- August 20, 2017
- Posted by: Eli Amdur
- Category: Age, Business plans, Career planning, Education, Graduation, Innovation, International, Interviewing, Job Search, Jobs of the Future, Mentoring, Networking, Resumes, Retirement
- In July 2016, a Nielsen report revealed that Americans spend an average of 10.7 hours per day in front of a screen – PC, phone, tablet, TV, etc. – a one-hour increase in only one year.
- In December 2015, the Pew Research Center reported that 21 percent of Americans are “on line almost constantly.”
- In August 2016, the Centers for Disease Control and Prevention, reported that the United States’ fertility rate – 59.8 births per 1,000 women age 15 to 44 – was the lowest since record keeping started in 1909.
Well, no kidding!
OK, that third one really has nothing to do with today’s message, but (a) it’s a really funny juxtaposition (to me, it’s hilarious) and (b) I got your attention, right?
So now that I have your attention, here’s what’s alarming about the first two: if you think for one minute that our increased screen time is unrelated to unpreparedness for a job (or the overall job market), global non-competitiveness, multiple health issues (vision problems, neck and back conditions, headaches, withdrawal symptoms when away from screens), diminishing attention spans, poor work habits, instant gratification-caused anxiety, general ennui, or degenerating social skills – then you’re spending too much time on your screen, too.
In May 2013, I began a major six-part commentary series addressing, as I perceived, extremely broad currents, strong directions, and permanent changes in the American workplace (and culture). They’re not over and done with, I predicted. They are still evolving. Two of the trends were (Part II) “How we take in the world” and (Part III) “Obsession with technology.”
Regarding how we take in the world, I said: “The Internet makes it possible for us to identify, locate, and consume just about any piece of information from anywhere in the world, not to mention disseminate it. Optimally, that would lead to a more informed citizenry with all the tools needed to make smart decisions. It would also suggest that we’d become more critical readers and, as an extension, better writers and thinkers. Keep that up for a few generations (or centuries) and we might start resembling Greeks in their Golden Age, right?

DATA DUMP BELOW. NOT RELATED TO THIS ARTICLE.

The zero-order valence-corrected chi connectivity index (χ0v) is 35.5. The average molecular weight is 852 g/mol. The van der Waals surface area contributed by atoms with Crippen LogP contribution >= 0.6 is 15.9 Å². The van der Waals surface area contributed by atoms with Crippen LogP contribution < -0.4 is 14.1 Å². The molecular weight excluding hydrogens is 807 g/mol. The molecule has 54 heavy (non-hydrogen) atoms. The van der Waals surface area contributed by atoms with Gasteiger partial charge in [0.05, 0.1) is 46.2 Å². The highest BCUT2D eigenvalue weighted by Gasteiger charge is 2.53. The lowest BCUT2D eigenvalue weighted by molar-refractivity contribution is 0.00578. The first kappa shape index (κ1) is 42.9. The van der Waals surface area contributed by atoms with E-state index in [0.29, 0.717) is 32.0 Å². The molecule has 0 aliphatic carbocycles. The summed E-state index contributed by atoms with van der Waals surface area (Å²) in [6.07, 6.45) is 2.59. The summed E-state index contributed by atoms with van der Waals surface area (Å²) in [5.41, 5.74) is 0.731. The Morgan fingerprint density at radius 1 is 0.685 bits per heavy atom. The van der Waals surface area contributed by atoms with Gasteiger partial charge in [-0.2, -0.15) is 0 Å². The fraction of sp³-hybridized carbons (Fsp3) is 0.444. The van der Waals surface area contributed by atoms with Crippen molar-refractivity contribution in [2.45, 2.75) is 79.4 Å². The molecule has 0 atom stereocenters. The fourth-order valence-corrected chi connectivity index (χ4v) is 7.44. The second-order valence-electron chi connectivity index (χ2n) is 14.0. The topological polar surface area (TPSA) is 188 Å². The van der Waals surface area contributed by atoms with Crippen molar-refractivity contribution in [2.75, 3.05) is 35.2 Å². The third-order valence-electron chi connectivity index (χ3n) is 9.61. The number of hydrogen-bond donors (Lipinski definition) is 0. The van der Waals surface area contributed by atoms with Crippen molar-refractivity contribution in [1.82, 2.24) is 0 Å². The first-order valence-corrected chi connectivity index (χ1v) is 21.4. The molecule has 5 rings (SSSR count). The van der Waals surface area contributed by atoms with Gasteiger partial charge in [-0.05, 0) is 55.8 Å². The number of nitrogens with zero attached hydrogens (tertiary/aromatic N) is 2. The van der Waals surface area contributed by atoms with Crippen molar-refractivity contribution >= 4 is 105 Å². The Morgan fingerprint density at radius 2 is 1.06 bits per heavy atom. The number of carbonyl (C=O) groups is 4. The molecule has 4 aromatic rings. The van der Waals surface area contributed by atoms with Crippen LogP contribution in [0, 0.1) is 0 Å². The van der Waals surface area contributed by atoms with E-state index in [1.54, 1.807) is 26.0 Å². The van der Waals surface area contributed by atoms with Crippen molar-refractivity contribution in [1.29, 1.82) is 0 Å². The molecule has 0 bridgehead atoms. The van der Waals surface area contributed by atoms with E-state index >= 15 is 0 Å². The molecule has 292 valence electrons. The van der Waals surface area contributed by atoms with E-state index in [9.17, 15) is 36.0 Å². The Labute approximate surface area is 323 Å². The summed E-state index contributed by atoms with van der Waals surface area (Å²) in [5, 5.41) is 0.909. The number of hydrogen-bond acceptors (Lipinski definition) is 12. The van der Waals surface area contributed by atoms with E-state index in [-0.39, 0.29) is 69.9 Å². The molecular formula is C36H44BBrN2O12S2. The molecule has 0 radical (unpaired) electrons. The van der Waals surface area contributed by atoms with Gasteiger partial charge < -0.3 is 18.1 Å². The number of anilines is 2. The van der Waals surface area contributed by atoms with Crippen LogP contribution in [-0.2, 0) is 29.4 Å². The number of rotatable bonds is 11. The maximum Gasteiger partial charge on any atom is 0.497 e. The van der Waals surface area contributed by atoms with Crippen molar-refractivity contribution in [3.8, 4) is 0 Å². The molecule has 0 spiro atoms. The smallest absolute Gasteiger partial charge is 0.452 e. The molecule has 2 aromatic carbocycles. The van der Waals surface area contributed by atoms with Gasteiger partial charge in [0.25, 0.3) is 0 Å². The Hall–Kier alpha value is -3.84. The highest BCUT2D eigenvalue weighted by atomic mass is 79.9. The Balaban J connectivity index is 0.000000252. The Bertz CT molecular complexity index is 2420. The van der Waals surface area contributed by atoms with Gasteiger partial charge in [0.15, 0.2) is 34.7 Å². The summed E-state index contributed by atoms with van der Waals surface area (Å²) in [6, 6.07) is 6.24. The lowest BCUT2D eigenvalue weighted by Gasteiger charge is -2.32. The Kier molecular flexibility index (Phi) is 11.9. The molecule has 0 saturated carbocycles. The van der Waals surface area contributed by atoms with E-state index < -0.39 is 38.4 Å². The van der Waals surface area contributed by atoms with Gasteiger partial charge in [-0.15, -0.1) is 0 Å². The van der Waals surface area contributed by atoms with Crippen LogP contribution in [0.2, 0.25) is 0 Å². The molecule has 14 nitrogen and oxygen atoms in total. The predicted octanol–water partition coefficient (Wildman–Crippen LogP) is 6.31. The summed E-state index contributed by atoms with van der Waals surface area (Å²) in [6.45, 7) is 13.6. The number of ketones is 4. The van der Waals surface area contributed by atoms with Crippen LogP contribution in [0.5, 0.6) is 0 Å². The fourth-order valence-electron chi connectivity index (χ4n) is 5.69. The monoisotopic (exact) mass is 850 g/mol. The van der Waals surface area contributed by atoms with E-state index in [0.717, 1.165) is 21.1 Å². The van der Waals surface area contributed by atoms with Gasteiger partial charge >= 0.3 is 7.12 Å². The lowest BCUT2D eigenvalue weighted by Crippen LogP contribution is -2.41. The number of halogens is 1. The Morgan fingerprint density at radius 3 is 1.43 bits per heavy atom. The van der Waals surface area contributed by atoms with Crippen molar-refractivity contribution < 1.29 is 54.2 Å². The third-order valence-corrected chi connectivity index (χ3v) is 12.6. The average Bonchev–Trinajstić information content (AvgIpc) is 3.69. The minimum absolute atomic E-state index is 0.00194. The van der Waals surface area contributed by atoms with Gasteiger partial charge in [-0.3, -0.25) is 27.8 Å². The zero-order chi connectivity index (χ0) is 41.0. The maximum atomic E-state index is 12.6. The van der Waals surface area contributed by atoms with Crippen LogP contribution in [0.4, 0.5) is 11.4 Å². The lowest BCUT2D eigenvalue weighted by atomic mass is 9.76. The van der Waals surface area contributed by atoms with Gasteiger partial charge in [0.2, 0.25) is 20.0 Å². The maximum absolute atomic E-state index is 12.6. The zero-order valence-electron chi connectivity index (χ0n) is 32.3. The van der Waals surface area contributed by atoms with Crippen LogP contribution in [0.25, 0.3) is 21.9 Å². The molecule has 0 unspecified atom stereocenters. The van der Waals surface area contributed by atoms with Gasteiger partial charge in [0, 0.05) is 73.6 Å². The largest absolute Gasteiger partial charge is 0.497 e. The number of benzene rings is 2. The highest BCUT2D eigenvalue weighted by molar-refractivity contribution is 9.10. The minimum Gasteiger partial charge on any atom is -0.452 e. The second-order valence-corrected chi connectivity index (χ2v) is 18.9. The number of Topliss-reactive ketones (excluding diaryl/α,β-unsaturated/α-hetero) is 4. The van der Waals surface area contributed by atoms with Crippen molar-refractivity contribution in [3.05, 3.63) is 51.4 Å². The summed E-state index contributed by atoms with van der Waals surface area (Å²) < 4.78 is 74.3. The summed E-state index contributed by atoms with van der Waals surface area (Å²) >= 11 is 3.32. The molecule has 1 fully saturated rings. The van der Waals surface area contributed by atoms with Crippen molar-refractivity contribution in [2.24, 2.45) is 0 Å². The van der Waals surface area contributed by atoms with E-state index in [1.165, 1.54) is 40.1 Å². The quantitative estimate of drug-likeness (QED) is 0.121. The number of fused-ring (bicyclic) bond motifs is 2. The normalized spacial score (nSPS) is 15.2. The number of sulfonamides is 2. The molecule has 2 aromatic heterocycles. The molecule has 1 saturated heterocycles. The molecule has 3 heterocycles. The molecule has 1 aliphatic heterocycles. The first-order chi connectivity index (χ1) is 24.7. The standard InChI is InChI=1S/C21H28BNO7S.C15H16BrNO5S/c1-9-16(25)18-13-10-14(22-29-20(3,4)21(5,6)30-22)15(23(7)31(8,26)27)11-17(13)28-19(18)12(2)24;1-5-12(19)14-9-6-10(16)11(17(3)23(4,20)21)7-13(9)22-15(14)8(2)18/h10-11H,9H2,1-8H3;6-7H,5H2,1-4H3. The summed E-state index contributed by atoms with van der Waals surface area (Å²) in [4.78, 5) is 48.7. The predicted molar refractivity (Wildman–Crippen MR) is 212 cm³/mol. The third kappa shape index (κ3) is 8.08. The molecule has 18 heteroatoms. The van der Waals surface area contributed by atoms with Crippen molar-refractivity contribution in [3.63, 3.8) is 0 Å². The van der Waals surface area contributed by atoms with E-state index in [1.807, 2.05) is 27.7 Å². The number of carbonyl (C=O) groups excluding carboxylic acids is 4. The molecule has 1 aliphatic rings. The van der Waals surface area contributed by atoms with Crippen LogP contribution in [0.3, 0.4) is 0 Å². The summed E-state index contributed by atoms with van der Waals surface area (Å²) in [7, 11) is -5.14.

“Just the opposite, I’m afraid. Today’s purveyors of information and news have chosen to do their jobs in a way that narrows our scope and noticeably has downgraded our communication skills. With near total control of the news, networks and publications throw it at us – 24/7 – in short, shallow, loud, and sensationalistic doses: constantly, invasively, confrontationally, and about as far from objectively as possible.
“Likewise, it’s increasingly how we read. We’ve abandoned in-depth, interpretive, contemplative sources of news (and good books, for that matter), in favor of clicking little blue underscored words followed by dropdowns, popups, and links to more of the same. We scan instead of read, and if we can’t do it in seconds (never mind minutes or hours), we don’t even try. And it had better be at about a seventh grade reading level, or we won’t do that either.”
And then there’s our technology obsession. An obsession, I offered, “is a compulsive preoccupation with a fixed idea. Next question: what do we mean by preoccupation? To preoccupy is to dominate or engross the mind to the exclusion of other thoughts. Repeat: the exclusion of other thoughts.
“Extended, this behavior leads to a global pandemic of dissatisfaction with satisfaction; with a compulsion to have the latest software, app, or add-on to replace one that hasn’t been fully mastered yet and doesn’t need replacement; to upgrade to the latest smart phone simply because the fierce competition makes you forget your basic needs while feeding your latest desires…and to be immersed in many of these at the same time, creating a condition which, in 1998, Linda Stone called ‘continuous partial attention.’”
I then referred to Iowa State University’s Professor Michael Bugeja, who professed that the availability of media invites abuse, and when these abuses become habitual, these actions cease to be taboo. Bugeja called this “digital displacement: what happens when the demands of the real world conflict with those of the virtual.”
Finally: “The result in the workplace is that many employees arrive each day in technology-induced comas. Where are their ideas, initiatives? What contributions will they make to their organizations, if any? And do the people who hire them care? Or even know? Or are they, too, obsessed? Addicted?”
So here we are, four years deeper into these trends, and fertility rate doesn’t seem like our biggest problem, y’know?